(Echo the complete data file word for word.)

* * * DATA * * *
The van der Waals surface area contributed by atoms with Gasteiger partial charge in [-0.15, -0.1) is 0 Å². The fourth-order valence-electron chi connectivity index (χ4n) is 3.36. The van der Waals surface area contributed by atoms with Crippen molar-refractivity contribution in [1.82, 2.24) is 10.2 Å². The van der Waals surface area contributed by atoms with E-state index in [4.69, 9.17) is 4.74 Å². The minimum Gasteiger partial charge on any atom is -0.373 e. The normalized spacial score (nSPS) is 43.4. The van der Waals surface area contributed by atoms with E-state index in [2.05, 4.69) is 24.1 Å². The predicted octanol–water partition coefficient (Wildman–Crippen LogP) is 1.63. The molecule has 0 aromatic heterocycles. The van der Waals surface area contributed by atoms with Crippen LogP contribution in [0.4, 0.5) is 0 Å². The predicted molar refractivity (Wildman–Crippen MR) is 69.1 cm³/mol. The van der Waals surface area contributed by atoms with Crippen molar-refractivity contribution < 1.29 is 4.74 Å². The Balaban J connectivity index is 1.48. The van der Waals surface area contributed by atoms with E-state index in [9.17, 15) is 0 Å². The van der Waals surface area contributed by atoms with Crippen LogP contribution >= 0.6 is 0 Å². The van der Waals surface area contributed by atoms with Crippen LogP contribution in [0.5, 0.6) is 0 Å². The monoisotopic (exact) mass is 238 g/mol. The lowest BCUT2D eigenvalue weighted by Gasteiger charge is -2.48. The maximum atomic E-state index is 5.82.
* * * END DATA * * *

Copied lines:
The van der Waals surface area contributed by atoms with Gasteiger partial charge in [-0.15, -0.1) is 0 Å². The fourth-order valence-electron chi connectivity index (χ4n) is 3.36. The van der Waals surface area contributed by atoms with Crippen molar-refractivity contribution in [1.82, 2.24) is 10.2 Å². The van der Waals surface area contributed by atoms with E-state index in [4.69, 9.17) is 4.74 Å². The minimum Gasteiger partial charge on any atom is -0.373 e. The normalized spacial score (nSPS) is 43.4. The van der Waals surface area contributed by atoms with E-state index in [2.05, 4.69) is 24.1 Å². The predicted octanol–water partition coefficient (Wildman–Crippen LogP) is 1.63. The molecule has 0 aromatic heterocycles. The van der Waals surface area contributed by atoms with Crippen LogP contribution in [0.4, 0.5) is 0 Å². The predicted molar refractivity (Wildman–Crippen MR) is 69.1 cm³/mol. The van der Waals surface area contributed by atoms with Crippen molar-refractivity contribution < 1.29 is 4.74 Å². The Balaban J connectivity index is 1.48. The van der Waals surface area contributed by atoms with E-state index in [9.17, 15) is 0 Å². The van der Waals surface area contributed by atoms with Crippen LogP contribution >= 0.6 is 0 Å². The van der Waals surface area contributed by atoms with Crippen LogP contribution in [0.5, 0.6) is 0 Å². The monoisotopic (exact) mass is 238 g/mol. The lowest BCUT2D eigenvalue weighted by Gasteiger charge is -2.48. The maximum atomic E-state index is 5.82.